For this year’s workshop, we invite papers that explore the idea of “Transmission.” Few texts are preserved in their author’s own hand; most surviving manuscripts are copies of copies, each hand-made, and each differing to a greater or lesser degree, by design or accident, from the copy before it. The more successful or important or popular a work, the more copies were produced, and the more difference and variation exists among the surviving copies; but even a work that survives in only one copy may represent the end of a series, potentially a long one, of moments of textual reproduction. Texts may travel in groups or be tucked into solitary margins; they may gather in closely-knit families or diverge in significant and sometimes strange ways. Whatever hidden chances may have led to their survival, every manuscript has a story to tell about its origins, its readers, and its place as a link in the chain of transmission. How do we reconstruct these stories? Do the traditional tools of textual criticism reflect the reality of textual transmissions? What can a text tell us about its own history? We welcome presentations on any aspect of this topic, broadly imagined.

The workshop is open to scholars and graduate students in any field who are engaged in textual editing, manuscript studies, or epigraphy. Individual 75-minute sessions will be devoted to each project; participants will be asked to introduce their text and its context, discuss their approach to working with their material, and exchange ideas and information with other participants. As in previous years, the workshop is intended to be more like a class than a conference; participants are encouraged to share new discoveries and unfinished work, to discuss both their successes and frustrations, to offer both practical advice and theoretical insights, and to work together towards developing better professional skills for textual and codicological work. We particularly invite the presentation of works in progress, unusual manuscript problems, practical difficulties, and new or experimental models for studying or representing manuscript texts. Presenters will receive a $500 honorarium for their participation.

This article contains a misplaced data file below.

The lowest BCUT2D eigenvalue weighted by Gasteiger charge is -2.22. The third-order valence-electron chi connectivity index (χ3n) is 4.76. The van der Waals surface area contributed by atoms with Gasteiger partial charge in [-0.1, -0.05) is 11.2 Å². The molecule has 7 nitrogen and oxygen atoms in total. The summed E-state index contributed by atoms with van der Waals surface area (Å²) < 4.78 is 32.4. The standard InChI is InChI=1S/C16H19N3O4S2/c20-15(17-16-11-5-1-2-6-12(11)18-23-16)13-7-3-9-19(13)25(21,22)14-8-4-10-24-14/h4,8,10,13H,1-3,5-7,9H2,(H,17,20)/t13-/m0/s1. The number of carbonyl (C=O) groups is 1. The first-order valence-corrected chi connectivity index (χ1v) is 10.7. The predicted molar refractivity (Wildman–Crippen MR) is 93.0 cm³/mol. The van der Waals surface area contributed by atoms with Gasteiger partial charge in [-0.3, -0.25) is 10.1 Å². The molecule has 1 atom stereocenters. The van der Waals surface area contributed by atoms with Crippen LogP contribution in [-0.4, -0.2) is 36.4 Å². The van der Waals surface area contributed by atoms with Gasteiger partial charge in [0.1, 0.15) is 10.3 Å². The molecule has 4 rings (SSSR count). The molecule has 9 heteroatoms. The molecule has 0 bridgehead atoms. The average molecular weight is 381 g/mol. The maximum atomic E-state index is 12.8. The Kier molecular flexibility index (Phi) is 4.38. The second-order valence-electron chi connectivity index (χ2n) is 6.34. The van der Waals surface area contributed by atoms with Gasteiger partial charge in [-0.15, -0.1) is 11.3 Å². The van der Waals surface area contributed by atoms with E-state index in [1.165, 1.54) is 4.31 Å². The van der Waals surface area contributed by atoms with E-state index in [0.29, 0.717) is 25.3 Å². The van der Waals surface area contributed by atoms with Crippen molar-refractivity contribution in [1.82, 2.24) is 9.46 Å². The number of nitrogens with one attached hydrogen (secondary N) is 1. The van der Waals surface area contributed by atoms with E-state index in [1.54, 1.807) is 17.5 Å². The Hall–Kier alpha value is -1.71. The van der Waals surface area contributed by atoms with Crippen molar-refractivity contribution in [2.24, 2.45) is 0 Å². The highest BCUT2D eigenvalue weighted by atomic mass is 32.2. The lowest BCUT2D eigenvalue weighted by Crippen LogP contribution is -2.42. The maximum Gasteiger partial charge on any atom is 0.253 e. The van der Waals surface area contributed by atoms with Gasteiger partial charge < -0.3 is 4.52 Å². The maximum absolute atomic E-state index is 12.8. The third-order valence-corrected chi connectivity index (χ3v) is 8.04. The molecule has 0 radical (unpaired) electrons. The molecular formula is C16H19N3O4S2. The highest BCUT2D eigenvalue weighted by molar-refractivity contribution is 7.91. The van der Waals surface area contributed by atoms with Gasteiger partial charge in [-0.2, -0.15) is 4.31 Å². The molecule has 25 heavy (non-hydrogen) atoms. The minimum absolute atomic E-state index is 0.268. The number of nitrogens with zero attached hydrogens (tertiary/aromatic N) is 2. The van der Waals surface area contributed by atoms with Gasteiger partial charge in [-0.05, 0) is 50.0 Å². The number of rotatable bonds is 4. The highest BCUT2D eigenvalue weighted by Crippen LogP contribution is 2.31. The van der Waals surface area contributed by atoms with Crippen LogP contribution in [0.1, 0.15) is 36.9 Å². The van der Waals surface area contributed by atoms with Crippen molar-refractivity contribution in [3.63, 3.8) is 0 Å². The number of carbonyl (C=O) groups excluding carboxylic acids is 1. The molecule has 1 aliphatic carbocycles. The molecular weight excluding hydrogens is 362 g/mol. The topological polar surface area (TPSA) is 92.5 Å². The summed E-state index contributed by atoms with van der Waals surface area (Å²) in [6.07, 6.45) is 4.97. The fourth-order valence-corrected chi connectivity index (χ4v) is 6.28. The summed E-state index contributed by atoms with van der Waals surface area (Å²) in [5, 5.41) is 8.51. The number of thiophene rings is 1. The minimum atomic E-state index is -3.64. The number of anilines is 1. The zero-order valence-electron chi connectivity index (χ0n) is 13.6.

The workshop is also open at no cost to scholars and students who do not wish to present their own work but are interested in sharing a lively weekend of discussion and ideas about manuscript studies.

Further details will be available later in the year; please contact Roy Liuzza or the Marco Institute for more information.

How to Apply:

The deadline for applications is November 15, 2017.

Applicants are asked to submit a current CV and a two-page letter describing their project to Roy M. Liuzza, preferably via email to rliuzza@utk.edu, or by mail to the Department of English, University of Tennessee, 301 McClung Tower, Knoxville, TN 37996-0430.

13th Australasian Rare Books Summer School – Applications Now Open

Applications are now open!

State Library Victoria are thrilled to be hosting the 13th Australasian Rare Books Summer School from 29 January to 2 February 2018.

Immerse yourself in the world of rare books at one of three intensive courses presented by leading experts.

Applications are to be completed online by Thursday 30 November 2017.

All applications will be acknowledged upon receipt and all applicants will be notified of their selection or otherwise in December 2017.

For course outlines, costs and further information on how to apply, please visit our website 
https://www.slv.vic.gov.au/live-learn/melbourne-australasian-rare-books-summer-school?utm_source=eflyer&utm_medium=email&utm_campaign=rbss18

Online Old English Course – English-Speaking Union

The English-Speaking Union (Victorian Branch) is an Australian educational and cultural charity founded in 1919. Our aim is to promote co-operation and understanding among the English-speaking peoples.

Our interest in the English language includes fostering the rich linguistic and cultural heritage that is embedded in Modern English, of which Old English plays such a central part.

The teaching of Old English in Australian universities has a long history. In recent years, however, the academic teaching of Old English in Australia has become increasingly attenuated.

Our organisation is therefore developing an online course in Old English. We believe we have the expertise, together with a preliminary level of funding, to be able to take advantage of the latest advances in computer-based education so as to promote Old English in a dynamic way.

We therefore invite Expressions of Interest from individuals or teams with specialised knowledge of the Old English language and with relevant experience in education, curriculum design and course development. Our Project Brief is available on application from the address below.

The Expression of Interest should respond to the Project Brief and include:

* Name(s) of consultant(s)

* Details of qualifications and relevant experience

* Familiarity with “Course Builder” (or similar software for constructing an online course), and willingness to work with an IT specialist to create the 24-lesson project